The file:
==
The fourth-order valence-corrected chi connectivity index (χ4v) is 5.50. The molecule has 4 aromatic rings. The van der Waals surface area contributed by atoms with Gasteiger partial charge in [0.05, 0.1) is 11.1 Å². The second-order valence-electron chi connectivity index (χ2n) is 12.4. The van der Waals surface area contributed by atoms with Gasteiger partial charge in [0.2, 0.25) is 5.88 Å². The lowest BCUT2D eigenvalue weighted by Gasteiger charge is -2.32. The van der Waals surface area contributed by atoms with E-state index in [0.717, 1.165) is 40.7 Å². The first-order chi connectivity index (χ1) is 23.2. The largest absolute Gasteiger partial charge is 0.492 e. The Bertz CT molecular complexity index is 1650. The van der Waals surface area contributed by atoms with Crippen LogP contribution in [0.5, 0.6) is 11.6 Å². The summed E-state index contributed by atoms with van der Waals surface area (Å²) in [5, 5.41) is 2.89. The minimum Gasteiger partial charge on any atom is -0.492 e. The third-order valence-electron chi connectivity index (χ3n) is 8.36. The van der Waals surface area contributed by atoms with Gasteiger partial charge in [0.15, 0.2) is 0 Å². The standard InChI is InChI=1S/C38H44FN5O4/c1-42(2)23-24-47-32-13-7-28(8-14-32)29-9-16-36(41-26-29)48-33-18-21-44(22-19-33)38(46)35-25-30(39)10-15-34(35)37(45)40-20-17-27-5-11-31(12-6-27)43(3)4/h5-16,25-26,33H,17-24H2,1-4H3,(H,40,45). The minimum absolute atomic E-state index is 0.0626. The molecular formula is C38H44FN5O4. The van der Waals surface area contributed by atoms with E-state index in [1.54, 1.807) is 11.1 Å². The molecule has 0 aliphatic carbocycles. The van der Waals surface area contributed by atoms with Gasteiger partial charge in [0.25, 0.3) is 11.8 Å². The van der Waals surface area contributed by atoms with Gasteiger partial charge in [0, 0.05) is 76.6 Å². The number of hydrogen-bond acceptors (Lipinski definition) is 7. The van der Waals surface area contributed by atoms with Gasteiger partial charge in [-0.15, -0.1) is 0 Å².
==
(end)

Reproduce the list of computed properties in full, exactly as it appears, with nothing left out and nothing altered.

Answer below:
The fourth-order valence-corrected chi connectivity index (χ4v) is 5.50. The molecule has 4 aromatic rings. The van der Waals surface area contributed by atoms with Gasteiger partial charge in [0.05, 0.1) is 11.1 Å². The second-order valence-electron chi connectivity index (χ2n) is 12.4. The van der Waals surface area contributed by atoms with Gasteiger partial charge in [0.2, 0.25) is 5.88 Å². The lowest BCUT2D eigenvalue weighted by Gasteiger charge is -2.32. The van der Waals surface area contributed by atoms with E-state index in [0.717, 1.165) is 40.7 Å². The first-order chi connectivity index (χ1) is 23.2. The largest absolute Gasteiger partial charge is 0.492 e. The Bertz CT molecular complexity index is 1650. The van der Waals surface area contributed by atoms with Crippen LogP contribution in [0.5, 0.6) is 11.6 Å². The summed E-state index contributed by atoms with van der Waals surface area (Å²) in [5, 5.41) is 2.89. The minimum Gasteiger partial charge on any atom is -0.492 e. The third-order valence-electron chi connectivity index (χ3n) is 8.36. The van der Waals surface area contributed by atoms with Gasteiger partial charge in [0.15, 0.2) is 0 Å². The standard InChI is InChI=1S/C38H44FN5O4/c1-42(2)23-24-47-32-13-7-28(8-14-32)29-9-16-36(41-26-29)48-33-18-21-44(22-19-33)38(46)35-25-30(39)10-15-34(35)37(45)40-20-17-27-5-11-31(12-6-27)43(3)4/h5-16,25-26,33H,17-24H2,1-4H3,(H,40,45). The minimum absolute atomic E-state index is 0.0626. The molecular formula is C38H44FN5O4. The van der Waals surface area contributed by atoms with E-state index in [1.54, 1.807) is 11.1 Å². The molecule has 0 aliphatic carbocycles. The van der Waals surface area contributed by atoms with Gasteiger partial charge in [0.25, 0.3) is 11.8 Å². The van der Waals surface area contributed by atoms with Gasteiger partial charge in [0, 0.05) is 76.6 Å². The number of hydrogen-bond acceptors (Lipinski definition) is 7. The van der Waals surface area contributed by atoms with Gasteiger partial charge in [-0.15, -0.1) is 0 Å².